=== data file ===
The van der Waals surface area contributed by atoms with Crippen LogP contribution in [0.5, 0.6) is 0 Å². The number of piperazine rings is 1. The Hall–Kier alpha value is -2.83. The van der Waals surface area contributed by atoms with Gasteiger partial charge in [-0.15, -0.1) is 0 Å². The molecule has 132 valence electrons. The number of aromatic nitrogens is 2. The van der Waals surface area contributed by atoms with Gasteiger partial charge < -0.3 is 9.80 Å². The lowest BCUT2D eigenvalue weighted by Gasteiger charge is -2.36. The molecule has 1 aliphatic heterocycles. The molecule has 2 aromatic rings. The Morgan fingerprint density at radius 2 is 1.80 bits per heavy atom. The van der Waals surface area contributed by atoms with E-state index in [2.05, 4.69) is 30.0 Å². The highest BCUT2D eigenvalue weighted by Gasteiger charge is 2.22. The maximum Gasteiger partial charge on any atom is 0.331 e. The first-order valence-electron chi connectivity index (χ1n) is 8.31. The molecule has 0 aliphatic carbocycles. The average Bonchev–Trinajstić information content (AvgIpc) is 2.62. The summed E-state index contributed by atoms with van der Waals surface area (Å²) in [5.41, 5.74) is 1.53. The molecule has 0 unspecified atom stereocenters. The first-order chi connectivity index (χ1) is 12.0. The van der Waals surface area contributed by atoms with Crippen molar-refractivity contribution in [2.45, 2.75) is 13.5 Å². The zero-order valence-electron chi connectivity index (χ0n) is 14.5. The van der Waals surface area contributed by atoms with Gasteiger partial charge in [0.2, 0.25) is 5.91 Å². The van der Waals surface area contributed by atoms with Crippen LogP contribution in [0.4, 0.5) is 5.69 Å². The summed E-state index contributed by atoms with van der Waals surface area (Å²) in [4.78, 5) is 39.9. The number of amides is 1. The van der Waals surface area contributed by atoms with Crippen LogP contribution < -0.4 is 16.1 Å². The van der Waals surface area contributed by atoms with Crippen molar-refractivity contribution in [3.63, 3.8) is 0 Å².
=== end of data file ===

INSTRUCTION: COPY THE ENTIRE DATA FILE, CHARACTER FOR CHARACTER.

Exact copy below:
The van der Waals surface area contributed by atoms with Crippen LogP contribution in [0.5, 0.6) is 0 Å². The number of piperazine rings is 1. The Hall–Kier alpha value is -2.83. The van der Waals surface area contributed by atoms with Gasteiger partial charge in [-0.15, -0.1) is 0 Å². The molecule has 132 valence electrons. The number of aromatic nitrogens is 2. The van der Waals surface area contributed by atoms with Gasteiger partial charge < -0.3 is 9.80 Å². The lowest BCUT2D eigenvalue weighted by Gasteiger charge is -2.36. The molecule has 1 aliphatic heterocycles. The molecule has 2 aromatic rings. The Morgan fingerprint density at radius 2 is 1.80 bits per heavy atom. The van der Waals surface area contributed by atoms with E-state index in [2.05, 4.69) is 30.0 Å². The highest BCUT2D eigenvalue weighted by Gasteiger charge is 2.22. The maximum Gasteiger partial charge on any atom is 0.331 e. The first-order valence-electron chi connectivity index (χ1n) is 8.31. The molecule has 0 aliphatic carbocycles. The average Bonchev–Trinajstić information content (AvgIpc) is 2.62. The summed E-state index contributed by atoms with van der Waals surface area (Å²) in [5.41, 5.74) is 1.53. The molecule has 0 unspecified atom stereocenters. The first-order chi connectivity index (χ1) is 12.0. The van der Waals surface area contributed by atoms with Crippen molar-refractivity contribution in [2.45, 2.75) is 13.5 Å². The zero-order valence-electron chi connectivity index (χ0n) is 14.5. The van der Waals surface area contributed by atoms with Gasteiger partial charge in [0.2, 0.25) is 5.91 Å². The van der Waals surface area contributed by atoms with Crippen LogP contribution in [0.4, 0.5) is 5.69 Å². The summed E-state index contributed by atoms with van der Waals surface area (Å²) in [4.78, 5) is 39.9. The number of amides is 1. The van der Waals surface area contributed by atoms with Crippen LogP contribution < -0.4 is 16.1 Å². The van der Waals surface area contributed by atoms with Crippen molar-refractivity contribution in [3.63, 3.8) is 0 Å².